In Victorian times inner south London went through massive growth, mainly due to the ease of access to the City since the opening of Vauxhall bridge in 1816 and Lambeth bridge in 1860 . Towards the later end of the Victorian era the very wealthy moved out of their grand houses and headed towards the outskirts of London, meanwhile the ever increasing middle classes were sweeping in and filling south London in huge volumes. Aware of the newfound desirability of the area speculative property builders were throwing up new streets in Camberwell, Brixton, Kennington and Oval at an alarming rate from the 1860’s onwards
What was there before Cranworth Gardens?
The land that Cranworth Gardens stands on was originally the gardens belonging to the houses that line Brixton Road and Hackford Road, see the 1898 ‘Map of descriptive London Poverty’ from Charles Booth’s ‘Inquiry into the Life and Labour of the People in London’
The above map shows the area that Cranworth gardens was to be built upon. You can see the original gardens pencilled in which stretch all the way from the back of the houses on Hackford Road to those on Brixton Road. The different colours used from property to property are explained in the key below.
The gardens were so large because in late Georgian and early Victorian times when the houses along these roads were built, the servants of house owners would often grow vegetables and produce for the household, often keeping animals such as goats and chickens. The houses on these two streets were originally occupied by the rather wealthy however by 1899 some were multi occupancy and many were owned by more middle class families. This probably meant that they did not require the expanse of land that originally came with the properties and therefore a large chunk down the middle was sold off for Cranworth Gardens to be built upon.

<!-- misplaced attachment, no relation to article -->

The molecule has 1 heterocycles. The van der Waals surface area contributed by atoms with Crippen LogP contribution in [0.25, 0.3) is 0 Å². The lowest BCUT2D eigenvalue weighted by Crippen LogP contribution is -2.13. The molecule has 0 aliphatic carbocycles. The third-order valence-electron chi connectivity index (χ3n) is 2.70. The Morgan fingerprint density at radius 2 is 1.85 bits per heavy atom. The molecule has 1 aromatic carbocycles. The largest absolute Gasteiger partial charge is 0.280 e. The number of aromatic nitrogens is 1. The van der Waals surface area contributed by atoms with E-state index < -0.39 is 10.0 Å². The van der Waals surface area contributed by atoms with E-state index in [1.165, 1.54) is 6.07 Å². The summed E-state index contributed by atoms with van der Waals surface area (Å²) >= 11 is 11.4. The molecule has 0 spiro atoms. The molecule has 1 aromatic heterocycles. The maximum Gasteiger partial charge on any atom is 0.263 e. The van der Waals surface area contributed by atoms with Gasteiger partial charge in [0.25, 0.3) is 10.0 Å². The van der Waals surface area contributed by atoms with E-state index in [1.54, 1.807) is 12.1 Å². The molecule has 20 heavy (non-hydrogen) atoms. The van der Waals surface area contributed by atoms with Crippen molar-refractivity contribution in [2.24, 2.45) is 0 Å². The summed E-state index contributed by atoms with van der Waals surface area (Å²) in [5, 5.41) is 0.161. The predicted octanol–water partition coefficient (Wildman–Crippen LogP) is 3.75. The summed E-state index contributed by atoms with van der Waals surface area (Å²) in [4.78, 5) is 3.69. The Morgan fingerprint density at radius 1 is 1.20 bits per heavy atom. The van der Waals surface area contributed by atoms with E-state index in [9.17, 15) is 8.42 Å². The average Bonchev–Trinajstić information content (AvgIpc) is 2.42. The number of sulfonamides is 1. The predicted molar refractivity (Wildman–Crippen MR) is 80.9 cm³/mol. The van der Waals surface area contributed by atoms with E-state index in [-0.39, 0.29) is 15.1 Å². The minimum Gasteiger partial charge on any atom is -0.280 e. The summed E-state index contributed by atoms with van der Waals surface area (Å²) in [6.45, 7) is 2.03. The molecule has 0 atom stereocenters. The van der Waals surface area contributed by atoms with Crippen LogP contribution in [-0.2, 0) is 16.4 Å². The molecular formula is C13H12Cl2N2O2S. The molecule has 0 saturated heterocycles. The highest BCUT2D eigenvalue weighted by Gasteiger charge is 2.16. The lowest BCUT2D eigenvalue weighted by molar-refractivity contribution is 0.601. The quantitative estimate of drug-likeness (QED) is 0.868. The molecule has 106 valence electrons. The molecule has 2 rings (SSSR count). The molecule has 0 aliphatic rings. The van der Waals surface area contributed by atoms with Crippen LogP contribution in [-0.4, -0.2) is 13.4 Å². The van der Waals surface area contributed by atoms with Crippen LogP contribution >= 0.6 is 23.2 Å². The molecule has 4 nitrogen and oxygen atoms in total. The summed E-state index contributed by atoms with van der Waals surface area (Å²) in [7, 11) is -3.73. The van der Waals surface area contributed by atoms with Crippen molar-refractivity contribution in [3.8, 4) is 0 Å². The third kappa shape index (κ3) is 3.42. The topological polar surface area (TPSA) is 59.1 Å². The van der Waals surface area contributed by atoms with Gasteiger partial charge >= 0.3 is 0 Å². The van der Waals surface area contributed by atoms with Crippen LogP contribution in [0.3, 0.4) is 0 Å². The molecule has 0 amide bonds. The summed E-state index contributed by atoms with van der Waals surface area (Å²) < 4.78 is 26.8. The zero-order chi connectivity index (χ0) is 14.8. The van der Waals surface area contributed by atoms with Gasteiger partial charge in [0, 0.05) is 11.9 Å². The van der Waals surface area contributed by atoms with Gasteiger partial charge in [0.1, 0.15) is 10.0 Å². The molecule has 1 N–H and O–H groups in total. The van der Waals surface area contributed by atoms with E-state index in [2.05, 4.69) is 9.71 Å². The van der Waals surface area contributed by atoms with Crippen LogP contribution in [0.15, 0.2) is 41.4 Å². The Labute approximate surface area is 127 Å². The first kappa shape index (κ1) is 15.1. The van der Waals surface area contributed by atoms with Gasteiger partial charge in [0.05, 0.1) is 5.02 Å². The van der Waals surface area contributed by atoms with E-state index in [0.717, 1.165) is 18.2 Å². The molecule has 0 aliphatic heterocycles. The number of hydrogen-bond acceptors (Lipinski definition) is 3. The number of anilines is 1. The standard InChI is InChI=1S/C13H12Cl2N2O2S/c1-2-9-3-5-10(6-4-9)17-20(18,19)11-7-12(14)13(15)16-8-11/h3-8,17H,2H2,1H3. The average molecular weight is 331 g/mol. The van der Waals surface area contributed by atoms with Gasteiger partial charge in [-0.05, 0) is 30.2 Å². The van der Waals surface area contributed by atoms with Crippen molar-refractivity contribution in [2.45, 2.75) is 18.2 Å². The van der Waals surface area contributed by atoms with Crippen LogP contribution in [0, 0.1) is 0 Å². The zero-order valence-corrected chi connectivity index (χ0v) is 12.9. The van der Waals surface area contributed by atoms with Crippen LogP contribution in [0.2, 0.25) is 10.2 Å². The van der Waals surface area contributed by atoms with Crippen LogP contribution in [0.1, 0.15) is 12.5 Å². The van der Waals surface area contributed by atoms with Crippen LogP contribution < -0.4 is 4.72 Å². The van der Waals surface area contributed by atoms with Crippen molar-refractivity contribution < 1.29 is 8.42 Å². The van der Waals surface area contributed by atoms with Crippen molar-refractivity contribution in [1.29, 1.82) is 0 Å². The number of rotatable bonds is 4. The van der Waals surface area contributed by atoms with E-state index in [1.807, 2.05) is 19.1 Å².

Below I’ve taken a modern aerial view of Cranworth Gardens and overlaid it onto the 1898 map so that you can see where the street was set out
As you may have spotted on the 1898 map there were once houses occupying what is now the south end of where Cranworth Gardens now stands, the area that joins Hillyard Street which was once Russell Street. The small grove of houses was called Russell Gardens which you can see below on Charles Booth’s 1898 Poverty Map, a visual guide to life and labour in Victorian London, I have marked Russell Gardens with the arrow…
This long gone grove of houses was an earlier example of the land owners from the weathly houses making use of their gardens as land for building property, something they would do on a much larger scale when Cranworth Gardens was constructed. It is unclear exactly when Russell Gardens was built, the 1891 Census lists there being 17 households.
It is most likely that the houses of Russell Gardens were swept away due to simply being in the way of a more profitable scheme for the land owners, the construction of Cranworth Gardens. What probably didn’t help was the fact that the tenants were of the poorer classes.
Russell Gardens was marked in light blue and dark blue which categorises the tenants as poor and very poor. The 1891 Census reveals the professions of the people living in Russell Gardens, ‘Labourer’, ‘Gardener’ and ‘Laundress’ were common trades, all fairly unskilled trades. Knocking down areas occupied by the poor was commonplace in late Victorian and early Edwardian times, mainly with a view to profit from the better houses that would stand on the cleared land.
We will never know what happened to the tenants of Russell Gardens, history tells us that it was rare that the poorer classes could afford to live in the more expensive houses that were erected on top where they once lived. Arnold Circus in Shoreditch for example, built in 1899 on top of streets occupied by the very poor wasn’t occupied by a single tenant from the original slum dwellings due to rents being too high. This appears to be the case for Cranworth Gardens, looking at the Electoral Roll for 1900 which was just before Russell Gardens was flattened there aren’t any names featured on it which later appear on the Census of 1901 or Electoral Roll for Cranworth Gardens in 1903.